Tungsten (Swed. Tung Heavy And Sten, Stone), a metal existing in the form of an acid combined with lime in the mineral scheelite or tungstate of lime, and also combined with iron and manganese in the mineral wolfram.. Tungstic acid was discovered by Scheele in 1781, and metallic tungsten two years later by the brothers D'Elhujar. Its German name Wolframium gives its symbol, "W. It is obtained as a heavy iron-gray metal, very hard and difficult of fusion, and of the high specific gravity 17.6, by intensely heating tungstic acid made into a paste with oil, in a crucible lined with charcoal, for some hours. The tungstic acid is procured by decomposing the tungstate of lime with hydrochloric acid, which dissolves the lime and leaves the tungstic acid. The chemical equivalent of tungsten is 184. - Tungsten combines with several other metals, forming alloys of interest. Its combination with cast iron is remarkable for its extraordinary hardness; and it is said that cast steel containing 10 per cent, of tungsten is greatly improved in tenacity, hardness, and susceptibility of taking a fine temper. Notwithstanding its reputed qualities, tungsten steel has not been generally introduced, and comparatively little is made. - Of the two oxides of tungsten, WO2 and WO3, the latter oniy, or tungstic anhydride, is of particular interest.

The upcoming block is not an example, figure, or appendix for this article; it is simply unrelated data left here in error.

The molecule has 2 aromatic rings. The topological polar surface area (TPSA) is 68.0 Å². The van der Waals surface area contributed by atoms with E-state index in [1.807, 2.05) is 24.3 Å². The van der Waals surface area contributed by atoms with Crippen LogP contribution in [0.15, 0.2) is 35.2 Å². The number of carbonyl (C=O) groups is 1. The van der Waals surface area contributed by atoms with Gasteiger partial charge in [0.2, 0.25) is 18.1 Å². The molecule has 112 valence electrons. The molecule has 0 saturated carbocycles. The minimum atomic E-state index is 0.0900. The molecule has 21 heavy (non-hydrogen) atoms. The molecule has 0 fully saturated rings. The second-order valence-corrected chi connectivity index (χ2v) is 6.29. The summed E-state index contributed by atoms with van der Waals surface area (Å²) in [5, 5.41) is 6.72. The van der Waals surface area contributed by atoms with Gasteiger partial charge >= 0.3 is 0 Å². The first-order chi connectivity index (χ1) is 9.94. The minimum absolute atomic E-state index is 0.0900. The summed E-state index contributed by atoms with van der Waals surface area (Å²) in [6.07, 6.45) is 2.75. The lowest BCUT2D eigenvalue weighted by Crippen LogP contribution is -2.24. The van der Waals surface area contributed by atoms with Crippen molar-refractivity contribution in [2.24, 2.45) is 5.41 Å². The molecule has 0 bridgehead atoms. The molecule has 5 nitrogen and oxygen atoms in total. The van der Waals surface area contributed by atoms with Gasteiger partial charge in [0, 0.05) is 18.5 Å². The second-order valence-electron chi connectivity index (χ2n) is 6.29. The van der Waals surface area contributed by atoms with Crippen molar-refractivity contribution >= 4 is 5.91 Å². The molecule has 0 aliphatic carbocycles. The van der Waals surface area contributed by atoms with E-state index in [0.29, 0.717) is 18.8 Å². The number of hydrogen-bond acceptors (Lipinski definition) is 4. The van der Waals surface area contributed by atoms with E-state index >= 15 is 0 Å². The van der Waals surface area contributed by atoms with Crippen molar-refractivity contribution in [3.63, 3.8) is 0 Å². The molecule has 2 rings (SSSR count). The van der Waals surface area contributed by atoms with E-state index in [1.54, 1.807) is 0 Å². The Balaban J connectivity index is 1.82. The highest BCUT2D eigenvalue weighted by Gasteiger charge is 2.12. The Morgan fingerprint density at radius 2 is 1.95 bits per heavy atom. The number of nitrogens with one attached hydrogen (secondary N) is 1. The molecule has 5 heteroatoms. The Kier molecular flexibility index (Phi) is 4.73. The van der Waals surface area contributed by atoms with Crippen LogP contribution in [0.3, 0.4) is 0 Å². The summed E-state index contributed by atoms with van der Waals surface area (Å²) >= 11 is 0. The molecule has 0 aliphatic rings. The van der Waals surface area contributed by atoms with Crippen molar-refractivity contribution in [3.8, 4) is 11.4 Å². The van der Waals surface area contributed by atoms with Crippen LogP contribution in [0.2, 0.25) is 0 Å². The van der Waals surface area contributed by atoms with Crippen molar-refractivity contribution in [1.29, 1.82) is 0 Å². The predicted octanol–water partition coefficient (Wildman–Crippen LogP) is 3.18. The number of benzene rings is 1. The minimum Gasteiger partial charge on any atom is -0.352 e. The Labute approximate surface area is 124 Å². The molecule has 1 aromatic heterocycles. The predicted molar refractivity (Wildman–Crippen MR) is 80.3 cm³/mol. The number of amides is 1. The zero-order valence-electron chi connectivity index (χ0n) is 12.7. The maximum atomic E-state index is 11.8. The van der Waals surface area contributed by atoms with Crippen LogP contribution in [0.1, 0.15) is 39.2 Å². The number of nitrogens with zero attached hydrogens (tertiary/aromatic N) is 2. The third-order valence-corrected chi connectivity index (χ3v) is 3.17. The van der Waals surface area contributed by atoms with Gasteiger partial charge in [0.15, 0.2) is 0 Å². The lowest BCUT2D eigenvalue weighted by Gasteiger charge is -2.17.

This occurs native in bright yellow cubes, also as an earthy substance like ochre at Lane's mine, Monroe, Conn., Cabarrus co., N. C, and a few other places. But the usual form of the acid is in the combinations already named, and of these wolfram is the most common ore of the metal. This is a brownish black mineral, of metallic lustre, of hardness 5 to 5.5, and specific gravity 7'1 to 7'55. It is often found associated with tin ore in Cornwall, Saxony, Bohemia, and France. In the United States it has been found at Monroe, Conn., with native bismuth, galena, blende, etc.; also at Trumbull in the same state, and near Mine La Motte, Mo., and Blue Hill bay, Me. Tungstic acid is also found in combination with lead, forming the mineral scheeletine, and artificial tungstate of lead is prepared as a pigment resembling white lead. The following are some of the attempted applications of the compounds of tungsten to economical purposes: tungstic acid for coloring yellow; oxide of tungsten for coloring blue; tungstate of soda in dyeing and calico printing, and as a substitute for stannate of soda.
The compounds of tungsten have been thoroughly studied by Roscoe and Zettnow, but none of them possess particular interest beyond those already described.